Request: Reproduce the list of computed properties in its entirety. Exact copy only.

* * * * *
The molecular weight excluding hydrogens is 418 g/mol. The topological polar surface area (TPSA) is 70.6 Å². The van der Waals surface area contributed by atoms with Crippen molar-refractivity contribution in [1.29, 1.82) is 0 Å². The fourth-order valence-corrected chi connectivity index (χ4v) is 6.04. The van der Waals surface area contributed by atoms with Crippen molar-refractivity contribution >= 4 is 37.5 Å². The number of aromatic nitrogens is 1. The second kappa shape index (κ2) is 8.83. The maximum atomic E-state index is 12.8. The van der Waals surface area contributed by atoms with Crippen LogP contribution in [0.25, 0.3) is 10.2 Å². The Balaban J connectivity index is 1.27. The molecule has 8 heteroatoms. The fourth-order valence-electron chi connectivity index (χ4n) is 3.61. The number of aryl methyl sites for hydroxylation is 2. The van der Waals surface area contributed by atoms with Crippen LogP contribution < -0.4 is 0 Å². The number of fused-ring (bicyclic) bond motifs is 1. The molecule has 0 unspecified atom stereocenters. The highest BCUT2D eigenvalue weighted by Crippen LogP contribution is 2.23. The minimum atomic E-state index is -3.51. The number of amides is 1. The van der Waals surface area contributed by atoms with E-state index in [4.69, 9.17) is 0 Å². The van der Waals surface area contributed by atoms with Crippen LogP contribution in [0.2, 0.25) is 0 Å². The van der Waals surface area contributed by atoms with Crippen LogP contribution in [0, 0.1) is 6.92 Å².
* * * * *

The molecular weight excluding hydrogens is 418 g/mol. The topological polar surface area (TPSA) is 70.6 Å². The van der Waals surface area contributed by atoms with Crippen molar-refractivity contribution in [1.29, 1.82) is 0 Å². The fourth-order valence-corrected chi connectivity index (χ4v) is 6.04. The van der Waals surface area contributed by atoms with Crippen molar-refractivity contribution >= 4 is 37.5 Å². The number of aromatic nitrogens is 1. The second kappa shape index (κ2) is 8.83. The maximum atomic E-state index is 12.8. The van der Waals surface area contributed by atoms with Crippen LogP contribution in [0.25, 0.3) is 10.2 Å². The Balaban J connectivity index is 1.27. The molecule has 8 heteroatoms. The fourth-order valence-electron chi connectivity index (χ4n) is 3.61. The number of aryl methyl sites for hydroxylation is 2. The van der Waals surface area contributed by atoms with Crippen LogP contribution < -0.4 is 0 Å². The number of fused-ring (bicyclic) bond motifs is 1. The molecule has 0 unspecified atom stereocenters. The highest BCUT2D eigenvalue weighted by Crippen LogP contribution is 2.23. The minimum atomic E-state index is -3.51. The number of amides is 1. The van der Waals surface area contributed by atoms with E-state index in [4.69, 9.17) is 0 Å². The van der Waals surface area contributed by atoms with Crippen LogP contribution in [0.2, 0.25) is 0 Å². The van der Waals surface area contributed by atoms with Crippen LogP contribution in [0, 0.1) is 6.92 Å².